Microsoft appears to be a victim of its own success, says Simon Moores. Why else would it be the target of virus writers and the open-source community?
August may be a month that Microsoft would rather forget. Now September is shaping up for a whole host of different problems.
Microsoft remains uncomfortably trapped between a rock and a hard place as it seeks to deliver credible arguments to support the investment it has made in Trustworthy Computing, and fight off the challenges from the Linux corner.
The company is expected to tout the results of a study it commissioned from Forrester Research any day now, which claims Windows and the .net platform is substantially cheaper than J2EE/Linux when it comes to application development, deployment and maintenance
Since Japan trade minister Takeo Hirunama raised security concerns over Microsoft's software at the ASEAN economics ministers' meeting, there is talk of Asia going its own way with a rival open-source operating system to Windows. Referring to the recent attacks on Windows software, Hiranuma remarked it would be useful to "pursue a new kind, a different kind, of software code".
In the US, The Computer & Communications Industry Association (CCIA) has urged The Department of Homeland Security to reconsider its decision to use Microsoft software on its desktop and server systems. It cites "major security failures" created by the vulnerabilities in Windows and some security specialists are now advocating direct regulation, in the form of legislation that makes software companies liable for damage caused by security flaws in their products.
"The government has, essentially, relied on the voluntary efforts of industry both to make less buggy software and make systems more resilient," said Michael Vatis, former director of the National Infrastructure Protection Center at the FBI. "What we're seeing is that those voluntary efforts are insufficient, and the repercussions are vast."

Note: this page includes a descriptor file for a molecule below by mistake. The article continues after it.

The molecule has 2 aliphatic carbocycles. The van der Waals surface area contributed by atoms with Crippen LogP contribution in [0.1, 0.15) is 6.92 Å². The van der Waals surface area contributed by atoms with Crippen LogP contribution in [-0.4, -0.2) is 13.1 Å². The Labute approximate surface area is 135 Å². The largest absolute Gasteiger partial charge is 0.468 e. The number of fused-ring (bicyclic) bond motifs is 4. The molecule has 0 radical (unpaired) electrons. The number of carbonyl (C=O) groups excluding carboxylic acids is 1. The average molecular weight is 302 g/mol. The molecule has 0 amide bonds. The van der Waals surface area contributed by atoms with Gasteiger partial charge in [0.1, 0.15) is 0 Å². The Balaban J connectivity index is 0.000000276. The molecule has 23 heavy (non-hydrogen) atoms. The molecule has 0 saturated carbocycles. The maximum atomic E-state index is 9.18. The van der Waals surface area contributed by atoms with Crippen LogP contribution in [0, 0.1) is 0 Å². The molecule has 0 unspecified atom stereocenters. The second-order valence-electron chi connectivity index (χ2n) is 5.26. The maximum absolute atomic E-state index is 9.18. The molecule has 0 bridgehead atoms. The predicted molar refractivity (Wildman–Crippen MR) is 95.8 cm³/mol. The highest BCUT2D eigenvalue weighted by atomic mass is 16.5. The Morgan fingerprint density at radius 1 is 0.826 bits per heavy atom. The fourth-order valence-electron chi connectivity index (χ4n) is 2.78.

For a moment though, we need to add back a little perspective into the debate. Sun Microsystems reportedly had 20 security alerts in August and these included Linux. This news rather passed us by because an overwhelming number of us prefer to use Microsoft’s products, and Microsoft has become a victim of its own success in giving us what we asked for in off-the-shelf commodity software where consistency and ease of use was the primary attraction and security was an option.
There are two arguments at work here, and it is almost impossible to separate them in the overworked debate surrounding your choice of supplier or OS. Many of us might concede that a more "up front" and responsible Microsoft has made significant steps where product security is concerned, but the company’s broader efforts are being frustrated by society’s consistent failure to treat internet security seriously. Every time a new virus appears, another million or so unpatched lemmings follow it over the nearest cliff.
The public rightly expects bulletproof software, but it is not going to get it, and needs to understand that the responsibility for fighting viruses, worms and hackers works both ways. Microsoft, like Ford, can spend a few billion extra on safety enhancements but in a comparative sense, the superhighway is no safer than the road outside my house if I choose to ignore the dangers.
Over time, security will improve beyond all recognition and viruses may, one day, become a bad memory on any platform, but I doubt very much it will be this side of 2010.
Finally, we have the cost of ownership argument, which says that if enough countries back an alternative OS, then computing costs will drop dramatically and everyone in China or India will live happily ever after. This may be true, but we live in a global economy and need to recognise that the world is now dominated by a handful of large IT companies split across an OS fault line and driven by a strong profit motive.
Much like searching for the best price for a cross-channel trip, the market will, in the end, find its own equilibrium and whether you choose the tunnel or the ferry, Linux or Windows, the prices may look remarkably similar.
What do you think?
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Setting the world to rights with the collected thoughts and opinions of leading industry analyst Dr Simon Moores of Zentelligence.
Acting globally, Zentelligence (Research) advises governments, suppliers, business and the media on the evolution, application and delivery of leading-edge technologies and specialises in the areas of eGovernment and information security.
For further information on Zentelligence and its research, presentation and analyst services visit www.zentelligence.com